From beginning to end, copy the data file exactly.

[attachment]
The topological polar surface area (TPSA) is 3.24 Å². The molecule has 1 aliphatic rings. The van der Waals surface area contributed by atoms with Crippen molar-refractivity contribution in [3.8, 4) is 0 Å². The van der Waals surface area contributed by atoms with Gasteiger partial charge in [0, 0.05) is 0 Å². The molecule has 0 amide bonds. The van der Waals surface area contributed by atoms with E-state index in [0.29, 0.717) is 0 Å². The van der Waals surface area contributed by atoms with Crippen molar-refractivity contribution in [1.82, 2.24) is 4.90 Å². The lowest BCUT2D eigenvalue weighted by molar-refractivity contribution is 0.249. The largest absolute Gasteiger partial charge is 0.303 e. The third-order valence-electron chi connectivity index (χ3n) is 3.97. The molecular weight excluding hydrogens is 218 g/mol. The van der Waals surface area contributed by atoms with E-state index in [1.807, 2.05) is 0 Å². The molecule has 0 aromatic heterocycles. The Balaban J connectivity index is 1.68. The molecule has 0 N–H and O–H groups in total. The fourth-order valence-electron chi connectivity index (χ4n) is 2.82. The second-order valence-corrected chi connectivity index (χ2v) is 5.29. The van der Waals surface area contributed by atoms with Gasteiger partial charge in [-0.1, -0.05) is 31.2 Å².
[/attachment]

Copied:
The topological polar surface area (TPSA) is 3.24 Å². The molecule has 1 aliphatic rings. The van der Waals surface area contributed by atoms with Crippen molar-refractivity contribution in [3.8, 4) is 0 Å². The van der Waals surface area contributed by atoms with Gasteiger partial charge in [0, 0.05) is 0 Å². The molecule has 0 amide bonds. The van der Waals surface area contributed by atoms with E-state index in [0.29, 0.717) is 0 Å². The van der Waals surface area contributed by atoms with Crippen molar-refractivity contribution in [1.82, 2.24) is 4.90 Å². The lowest BCUT2D eigenvalue weighted by molar-refractivity contribution is 0.249. The largest absolute Gasteiger partial charge is 0.303 e. The third-order valence-electron chi connectivity index (χ3n) is 3.97. The molecular weight excluding hydrogens is 218 g/mol. The van der Waals surface area contributed by atoms with E-state index in [1.807, 2.05) is 0 Å². The molecule has 0 aromatic heterocycles. The Balaban J connectivity index is 1.68. The molecule has 0 N–H and O–H groups in total. The fourth-order valence-electron chi connectivity index (χ4n) is 2.82. The second-order valence-corrected chi connectivity index (χ2v) is 5.29. The van der Waals surface area contributed by atoms with Gasteiger partial charge in [-0.1, -0.05) is 31.2 Å².